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The complicated legacy of Rodney King
King became famous for being beaten within an inch of his life by Los Angeles police, but he'll be remembered for much more
 
Rodney King in 1992 after the acquittal of the four LAPD officers who beat him on March 3, 1991: King was found dead in his swimming pool on Sunday. 
Rodney King in 1992 after the acquittal of the four LAPD officers who beat him on March 3, 1991: King was found dead in his swimming pool on Sunday. 
Bill Nation/Sygma/CORBIS

On the night of March 3, 1991, four white Los Angeles police officers inadvertently made Rodney King, who was black, a household name, viciously beating him after a car chase while an amateur videographer captured the incident on tape. A year later, when the four officers were acquitted of brutalizing King, African-American neighborhoods in Los Angeles erupted in anger, starting one of the biggest race riots in U.S. history. King, 47, was found dead early June 17 at the bottom of the swimming pool at the house he shared with fiancée Cynthia Kelly. Here are five ways the reluctant civil rights icon still lives on:

1. King's beating sparked an ongoing conversation on race
The evidence of King's fateful encounter with the LAPD — the videotape and the image of his battered face, "swollen beyond recognition" — set off a chain of events that forever changed "the racial conversation in the United States," says Cathy Scott at Forbes. It was proof that black people were frequently treated differently, and more harshly by the authorities, and the riots afterward showed that many of them were very angry about it. "We thank God for the use of Rodney King's life to lift us to a higher degree of consciousness," said Rev. Jesse Jackson, in response to King's death.

2. It also shone a harsh light on police brutality
Specifically, the King beating introduced a national audience to police brutality and racial profiling, says Marisa Taylor at ABC News. That changed how police departments interact with minority communities, and expanded the model of community policing credited with bringing down crime rates. The biggest change was in L.A. itself, say Paul Pringle and Andrew Blankstein at the Los Angeles Times: The King beating and riots forced out powerful, hard-handed police chief Daryl Gates, brought in the first black chief, limited L.A.'s top cop to two five-year terms, brought the LAPD under civilian control, and "clearly set in motion a generation-long transformation of the LAPD that shapes today's far more accountable, respected, and diverse department." 

3. We're still asking King's big question: "Can we all get along?"
On the third day of rioting, King gave a press conference in which he famously said: "Can we all get along?" His "plea distilled centuries of racial strife into a challenge — and a goal," says Jesse Washington of The Associated Press. And his "simple yet profound question still lingers, from the street where Trayvon Martin died all the way to the White House." At the time, the plea was seen as both endearingly earnest and ridiculously feckless and naive, since $1 billion worth of L.A. was burning and at least 54 people were dead. But King gave us an example with his own life, shunning anger and forgiving the cops that beat him, says Gina Tenorio at Patch.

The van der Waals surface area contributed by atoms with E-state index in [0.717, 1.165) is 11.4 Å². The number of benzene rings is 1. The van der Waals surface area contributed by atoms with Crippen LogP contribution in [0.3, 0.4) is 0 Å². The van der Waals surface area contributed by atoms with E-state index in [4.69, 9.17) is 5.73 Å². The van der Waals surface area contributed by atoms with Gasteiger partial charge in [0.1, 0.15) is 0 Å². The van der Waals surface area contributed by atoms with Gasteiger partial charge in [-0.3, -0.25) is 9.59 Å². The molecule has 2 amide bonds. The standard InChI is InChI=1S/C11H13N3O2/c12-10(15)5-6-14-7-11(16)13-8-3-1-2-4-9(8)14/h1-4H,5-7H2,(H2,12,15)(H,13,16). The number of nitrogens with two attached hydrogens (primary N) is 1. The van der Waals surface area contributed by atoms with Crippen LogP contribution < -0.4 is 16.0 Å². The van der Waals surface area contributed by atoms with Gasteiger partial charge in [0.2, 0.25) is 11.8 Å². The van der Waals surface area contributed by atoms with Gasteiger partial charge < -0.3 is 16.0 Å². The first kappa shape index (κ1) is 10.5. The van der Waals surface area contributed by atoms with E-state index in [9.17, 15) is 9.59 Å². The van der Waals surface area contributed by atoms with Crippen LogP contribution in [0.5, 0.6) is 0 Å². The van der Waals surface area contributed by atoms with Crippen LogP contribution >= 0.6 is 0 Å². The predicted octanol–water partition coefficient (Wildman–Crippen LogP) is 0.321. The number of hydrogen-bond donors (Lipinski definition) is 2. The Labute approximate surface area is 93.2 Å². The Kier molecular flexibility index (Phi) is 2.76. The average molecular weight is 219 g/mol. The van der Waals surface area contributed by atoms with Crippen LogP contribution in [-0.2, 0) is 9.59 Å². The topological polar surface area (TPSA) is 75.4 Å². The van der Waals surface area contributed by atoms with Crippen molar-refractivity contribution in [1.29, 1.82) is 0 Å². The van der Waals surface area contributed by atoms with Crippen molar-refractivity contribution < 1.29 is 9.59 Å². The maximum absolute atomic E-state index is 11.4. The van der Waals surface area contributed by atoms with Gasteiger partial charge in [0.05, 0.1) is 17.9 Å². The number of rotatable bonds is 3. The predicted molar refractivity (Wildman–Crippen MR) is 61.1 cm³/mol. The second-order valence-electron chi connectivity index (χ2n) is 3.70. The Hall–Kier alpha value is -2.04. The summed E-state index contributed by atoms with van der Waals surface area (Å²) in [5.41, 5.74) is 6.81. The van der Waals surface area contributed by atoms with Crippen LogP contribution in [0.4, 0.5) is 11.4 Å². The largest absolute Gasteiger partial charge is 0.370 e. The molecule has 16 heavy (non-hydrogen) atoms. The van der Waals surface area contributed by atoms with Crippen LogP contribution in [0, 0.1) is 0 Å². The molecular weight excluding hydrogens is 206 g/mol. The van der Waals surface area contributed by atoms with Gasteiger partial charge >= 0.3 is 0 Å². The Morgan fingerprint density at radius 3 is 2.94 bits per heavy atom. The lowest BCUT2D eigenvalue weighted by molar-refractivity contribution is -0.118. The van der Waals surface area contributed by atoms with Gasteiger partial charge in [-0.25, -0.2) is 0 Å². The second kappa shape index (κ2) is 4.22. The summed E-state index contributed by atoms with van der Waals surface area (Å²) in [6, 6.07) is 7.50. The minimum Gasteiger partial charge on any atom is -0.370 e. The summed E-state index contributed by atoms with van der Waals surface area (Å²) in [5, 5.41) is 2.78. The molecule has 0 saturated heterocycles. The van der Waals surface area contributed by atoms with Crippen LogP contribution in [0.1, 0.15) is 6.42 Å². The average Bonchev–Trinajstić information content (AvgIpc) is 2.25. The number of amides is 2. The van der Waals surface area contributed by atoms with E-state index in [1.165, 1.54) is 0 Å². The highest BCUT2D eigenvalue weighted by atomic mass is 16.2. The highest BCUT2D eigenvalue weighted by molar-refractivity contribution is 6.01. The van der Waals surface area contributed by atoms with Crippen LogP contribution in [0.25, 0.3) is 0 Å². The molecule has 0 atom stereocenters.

4. Videotaping cops went mainstream
None of us would ever know about King but for a man named George Holliday, who used his video camera to capture the beating on grainy tape. He gave the tape to a local TV station, then it got picked up by 1991's version of YouTube — CNN — and went viral. That "launched a trend of bystanders filming police behavior (and misbehavior), followed by the police's authoritarian and sometimes violent responses," says Scott Shackford at Reason. Some police officers have become more accountable, but the battle between cops and videographers continues today.

5. Sometimes history makes heroes of flawed people
The beating turned King — an ex-convict who was pulled over while driving drunk — into a sort of civil rights icon, but he certainly "never set out to be a James Meredith or Rosa Parks," say Joe Mozingo and Phil Willon at the Los Angeles Times. And "from the beginning, King had faltered in his role as a symbol and was tormented by his failings," including frequent run-ins with the law, drug and alcohol abuse, and one incident where he ran down his then-wife in a car. "Whatever the transgressions of his life, he caused, however inadvertently, profound change," and he knew it. In April, when his memoir came out, King told the L.A. Times that despite nearly dying from his beating, if he had the choice "I would go through that night, yes I would. I said once that I wouldn't, but that's not true. It changed things. It made the world a better place."

Sources: AP, CNN, Forbes, Los Angeles Times (2), New York Times, Orange County Register, Patch, Reason

 

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